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medieval history


  • The History Behind Demands for "Trial by Combat"

    by Eric Jager

    A call for "trial by combat" may seem desperate or insane, but may also hint at a desire for a clear, definitive verdict when truth proves elusive. A medievalist reconstructs the world that allowed the last legal, judicial duel. 



  • Vikings, Crusaders, Confederates

    by Matthew Gabriele

    The far-right has combined a selective and outdated version of medieval history from popular culture to express values of racial superiority, aggressive masculinity and violence in defense of threatened values.


  • How Venetians Invented Health Care

    by Meredith F. Small

    It's been widely discussed during this pandemic year that Venetians invented the quarantine. But the author of a new book on Venice's history of innovation argues that it was just one of the public health measures for which we can thank them.



  • The Overlooked Queer History of Medieval Christianity

    by Roland Betancourt

    An attentive reading of the record shows that same-sex intimacy, gender fluidity, and diverse sexual identities were prevalent among early Christians, contrary to the claims made by some fundamentalists today that these represent deviations from historical norms. 



  • Queen of Heaven, Empress of Hell

    by Vanessa R. Corcoran

    Contemporary depictions of Mary tend to be gentle in their holiness, but Christians centuries ago envisioned her as a powerful agent who fought for their salvation.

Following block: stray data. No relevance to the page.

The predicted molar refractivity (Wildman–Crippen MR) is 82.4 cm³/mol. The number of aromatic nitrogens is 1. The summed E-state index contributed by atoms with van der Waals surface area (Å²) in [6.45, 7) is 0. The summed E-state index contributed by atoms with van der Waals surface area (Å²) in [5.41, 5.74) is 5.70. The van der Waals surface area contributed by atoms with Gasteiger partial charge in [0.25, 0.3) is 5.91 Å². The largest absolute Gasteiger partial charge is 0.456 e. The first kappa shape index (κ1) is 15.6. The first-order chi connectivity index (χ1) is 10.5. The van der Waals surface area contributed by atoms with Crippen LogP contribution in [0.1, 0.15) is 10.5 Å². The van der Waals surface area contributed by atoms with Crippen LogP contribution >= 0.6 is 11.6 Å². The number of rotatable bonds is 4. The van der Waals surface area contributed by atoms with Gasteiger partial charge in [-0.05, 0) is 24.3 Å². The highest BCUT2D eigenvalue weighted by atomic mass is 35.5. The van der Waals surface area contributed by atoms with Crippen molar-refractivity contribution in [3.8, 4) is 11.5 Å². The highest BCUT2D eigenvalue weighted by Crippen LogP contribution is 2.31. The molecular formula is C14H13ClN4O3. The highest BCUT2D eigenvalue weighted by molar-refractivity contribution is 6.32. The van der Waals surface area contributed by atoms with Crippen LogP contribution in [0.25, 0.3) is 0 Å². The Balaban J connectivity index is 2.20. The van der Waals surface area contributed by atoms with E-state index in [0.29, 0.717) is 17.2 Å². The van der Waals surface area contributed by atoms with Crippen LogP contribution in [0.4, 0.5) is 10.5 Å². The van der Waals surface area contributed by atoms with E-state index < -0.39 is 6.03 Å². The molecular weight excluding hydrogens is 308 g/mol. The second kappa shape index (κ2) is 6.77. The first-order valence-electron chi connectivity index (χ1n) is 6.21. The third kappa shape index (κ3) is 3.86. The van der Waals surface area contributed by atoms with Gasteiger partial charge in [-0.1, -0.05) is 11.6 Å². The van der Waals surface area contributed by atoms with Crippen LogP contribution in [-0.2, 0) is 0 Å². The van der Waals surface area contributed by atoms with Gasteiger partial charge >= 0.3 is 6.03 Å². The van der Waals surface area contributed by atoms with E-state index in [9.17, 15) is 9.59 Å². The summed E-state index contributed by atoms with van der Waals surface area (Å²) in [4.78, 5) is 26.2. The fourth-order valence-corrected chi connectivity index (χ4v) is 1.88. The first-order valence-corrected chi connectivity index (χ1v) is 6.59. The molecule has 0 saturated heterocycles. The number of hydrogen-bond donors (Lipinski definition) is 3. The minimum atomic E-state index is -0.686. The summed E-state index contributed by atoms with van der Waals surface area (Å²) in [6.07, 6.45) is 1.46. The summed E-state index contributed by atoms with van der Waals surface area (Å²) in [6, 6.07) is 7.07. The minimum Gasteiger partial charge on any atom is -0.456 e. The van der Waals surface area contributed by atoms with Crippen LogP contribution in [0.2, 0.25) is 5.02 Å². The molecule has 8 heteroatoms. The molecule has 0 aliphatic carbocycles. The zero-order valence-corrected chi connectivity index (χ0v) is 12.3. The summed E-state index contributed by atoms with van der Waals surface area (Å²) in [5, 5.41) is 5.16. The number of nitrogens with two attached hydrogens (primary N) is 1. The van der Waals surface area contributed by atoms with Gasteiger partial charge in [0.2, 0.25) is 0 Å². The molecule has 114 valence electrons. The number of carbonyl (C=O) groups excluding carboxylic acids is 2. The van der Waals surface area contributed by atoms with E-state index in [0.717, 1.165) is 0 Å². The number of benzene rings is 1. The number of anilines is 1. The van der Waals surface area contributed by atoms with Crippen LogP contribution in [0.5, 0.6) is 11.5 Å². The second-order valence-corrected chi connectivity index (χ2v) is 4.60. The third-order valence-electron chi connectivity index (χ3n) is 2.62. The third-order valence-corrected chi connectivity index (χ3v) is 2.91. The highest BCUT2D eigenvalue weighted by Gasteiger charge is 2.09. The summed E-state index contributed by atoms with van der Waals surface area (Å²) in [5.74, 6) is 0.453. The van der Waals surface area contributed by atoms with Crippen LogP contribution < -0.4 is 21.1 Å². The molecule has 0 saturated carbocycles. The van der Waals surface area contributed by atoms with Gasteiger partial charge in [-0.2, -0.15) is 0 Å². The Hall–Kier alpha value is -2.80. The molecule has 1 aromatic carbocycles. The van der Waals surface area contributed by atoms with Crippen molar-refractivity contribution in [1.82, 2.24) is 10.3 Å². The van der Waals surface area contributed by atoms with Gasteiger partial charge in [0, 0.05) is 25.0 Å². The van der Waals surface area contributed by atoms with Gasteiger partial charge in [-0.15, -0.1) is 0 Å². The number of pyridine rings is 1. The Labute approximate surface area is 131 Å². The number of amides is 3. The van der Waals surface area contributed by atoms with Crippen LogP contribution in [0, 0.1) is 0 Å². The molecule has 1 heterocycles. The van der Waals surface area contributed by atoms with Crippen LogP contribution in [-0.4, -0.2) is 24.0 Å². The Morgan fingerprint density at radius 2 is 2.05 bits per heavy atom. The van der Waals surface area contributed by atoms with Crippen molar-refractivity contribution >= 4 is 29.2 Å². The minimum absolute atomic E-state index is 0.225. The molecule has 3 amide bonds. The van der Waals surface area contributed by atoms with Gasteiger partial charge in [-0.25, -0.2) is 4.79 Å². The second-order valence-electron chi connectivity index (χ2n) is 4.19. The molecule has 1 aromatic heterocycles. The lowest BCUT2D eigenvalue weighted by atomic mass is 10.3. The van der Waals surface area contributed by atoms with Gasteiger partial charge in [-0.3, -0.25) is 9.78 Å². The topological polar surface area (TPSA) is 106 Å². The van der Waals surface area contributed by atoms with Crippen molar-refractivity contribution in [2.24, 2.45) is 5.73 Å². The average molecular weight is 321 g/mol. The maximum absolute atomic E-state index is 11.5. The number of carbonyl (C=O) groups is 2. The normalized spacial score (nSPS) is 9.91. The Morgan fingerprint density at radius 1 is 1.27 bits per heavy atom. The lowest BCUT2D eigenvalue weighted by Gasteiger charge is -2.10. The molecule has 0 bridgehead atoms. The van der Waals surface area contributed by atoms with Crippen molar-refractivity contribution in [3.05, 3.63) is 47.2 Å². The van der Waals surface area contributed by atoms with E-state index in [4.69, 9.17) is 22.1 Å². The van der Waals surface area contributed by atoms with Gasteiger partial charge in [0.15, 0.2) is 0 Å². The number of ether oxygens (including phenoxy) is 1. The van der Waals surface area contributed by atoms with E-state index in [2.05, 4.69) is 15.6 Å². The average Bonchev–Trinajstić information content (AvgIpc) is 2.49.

• How two women pulled off a medieval manuscript heist in post-war Germany

    by Jennifer Bain

    After the Dresden bombings, the Soviet Army seized and inspected the surviving vault. The first bank official to enter the vault afterwards found it pillaged, with only one manuscript remaining. The bank could never confirm if the vault was emptied in an official capacity or if it was plundered.

  • Sacred Objects: Medieval History and Star Wars

    by Stephenie McGucken

    For European believers, relics allowed worshipers to encounter some aspect of an object of devotion—a holy person or place—when the object itself was physically unavailable or geographically inaccessible.



  • Historian and medievalist Brian Tierney dies at 97

    Tierney was a past president of the American Catholic Historical Association, a member of the American Philosophical Society, a corresponding fellow of the British Academy, and a fellow of the American Academy of Arts and Sciences and of the Medieval Academy of America.